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Collinearity in 2D and 3D

Watch this to understand how to prove collinearity for Higher Maths (and to appreciate the beauty of a solar eclipse)

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The last time there was a total solar eclipse in UK skies was on 11th August 1999. Anyone within the path of totality saw one of nature’s most awe-inspiring sights, as the moon passed in front of the sun and blocked out it’s light from the Earth.

I was there in Cornwall – the best place to see it - and for a few minutes we were plunged into total darkness during daylight hours and the temperature dropped. It was exciting and strange and made us onlookers reflect on the power of the sun and the vastness of space.

Total eclipses don’t happen very frequently in the UK. The next one will be on Saturday, 23rd September 2090, just before 5pm.

It’s quite astounding that mathematicians and astronomers can calculate to the nearest minute when the worldwide eclipses will occur for centuries to come. This is because they understand how three objects can line up and how to calculate when they’ll be in a straight line.

For this they use collinearity. Let’s find out more.

This is thinkfour.

You can be asked to show that points are collinear in 2 or 3 dimensions in this course.

Whether working in two or three dimensions you need to show that A, B and C are in a straight line like in this diagram.

To do this we will need to show that the lines joining A to B and B to C are parallel and then because they both have a common point they will have to be collinear.

If only one of these is true then the points will not be collinear.

For example if they are parallel but do not share a common point, then they look like this and are not collinear.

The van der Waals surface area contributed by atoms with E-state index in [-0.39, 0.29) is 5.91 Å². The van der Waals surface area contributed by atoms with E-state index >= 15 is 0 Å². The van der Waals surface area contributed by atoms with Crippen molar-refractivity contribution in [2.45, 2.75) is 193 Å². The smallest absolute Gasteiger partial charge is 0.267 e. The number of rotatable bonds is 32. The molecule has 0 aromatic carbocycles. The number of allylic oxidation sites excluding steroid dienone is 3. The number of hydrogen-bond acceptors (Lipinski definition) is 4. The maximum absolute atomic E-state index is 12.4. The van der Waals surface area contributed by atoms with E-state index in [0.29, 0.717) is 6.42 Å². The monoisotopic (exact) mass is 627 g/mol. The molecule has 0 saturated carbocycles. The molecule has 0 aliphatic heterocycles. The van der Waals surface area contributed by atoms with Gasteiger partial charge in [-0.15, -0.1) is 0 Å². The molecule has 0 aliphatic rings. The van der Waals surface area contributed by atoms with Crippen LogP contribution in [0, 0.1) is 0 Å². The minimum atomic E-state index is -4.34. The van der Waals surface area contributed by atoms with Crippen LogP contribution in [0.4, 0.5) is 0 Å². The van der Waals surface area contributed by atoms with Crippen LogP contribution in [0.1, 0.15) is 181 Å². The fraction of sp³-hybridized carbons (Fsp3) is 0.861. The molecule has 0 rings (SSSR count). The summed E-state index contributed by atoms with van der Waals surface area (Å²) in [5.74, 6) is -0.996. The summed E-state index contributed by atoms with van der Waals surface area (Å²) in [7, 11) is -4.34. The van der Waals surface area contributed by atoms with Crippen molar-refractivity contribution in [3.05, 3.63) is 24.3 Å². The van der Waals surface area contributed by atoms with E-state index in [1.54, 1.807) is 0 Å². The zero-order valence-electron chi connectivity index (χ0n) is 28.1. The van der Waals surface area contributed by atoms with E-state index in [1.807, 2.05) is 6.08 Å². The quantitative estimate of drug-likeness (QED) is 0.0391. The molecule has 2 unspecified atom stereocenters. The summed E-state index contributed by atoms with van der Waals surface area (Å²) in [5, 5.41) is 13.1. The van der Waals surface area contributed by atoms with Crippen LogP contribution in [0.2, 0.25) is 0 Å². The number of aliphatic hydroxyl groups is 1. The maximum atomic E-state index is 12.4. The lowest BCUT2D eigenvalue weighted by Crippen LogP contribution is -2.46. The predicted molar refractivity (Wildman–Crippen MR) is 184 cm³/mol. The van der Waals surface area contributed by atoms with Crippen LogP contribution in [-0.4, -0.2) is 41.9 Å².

If they have a common point but are not parallel then then we have this situation and again they are not collinear.

Here is an example in two dimensions.
Show that the points A with coordinates (-1, 7), B with (5, 4) and C with coordinates (7,3) are collinear.

Firstly we need to show that the line segments joining A to B and B to C are parallel. We calculate their gradients and both are negative one half as shown here.

Now we can make two statements, one about the gradients being equal which proves they are parallel, and one about the common point joining them – therefore proving collinearity. Together they prove that the three points must be in a straight line – and we need both.

Let’s look at an example in 3 dimensions like your eye, the moon and the sun would be in the total solar eclipse.

This question gives us three coordinates A, B and C and we are going to prove that the points are collinear. We can write the coordinates as column vectors a, b and c as shown.

Firstly, we form two position vectors A to B and B to C.

AB is equal to vector b minus vector a giving us 3, -6, 3.

BC is equal to vector c minus vector b giving us 4, -8, 4.

Vectors have a property that if one is a multiple of the other, or if they are both multiples of the same vector, then they are parallel.

Both these vectors are multiples of 1, -2, 1. So they are parallel to that vector and therefore parallel to each other.

All we need to do now is make the two statements that prove collinearity.

As AB and BC are both multiples of 1, -2, 1 they are parallel vectors and as B is a common point to both, the coordinates A, B and C are collinear.

You might only get to see an annular or partial eclipse in your lifetime, or maybe you’ll be fortunate enough to live long enough and be in the UK in 2090 or somewhere else in the world experiencing a total eclipse before then.

Meanwhile remember the mathematics of collinearity and the statements you need to make to prove it.

You never know, by 2090 you may understand collinearity so well you can make your own total eclipse predictions.

This was thinkfour, thanks for watching.

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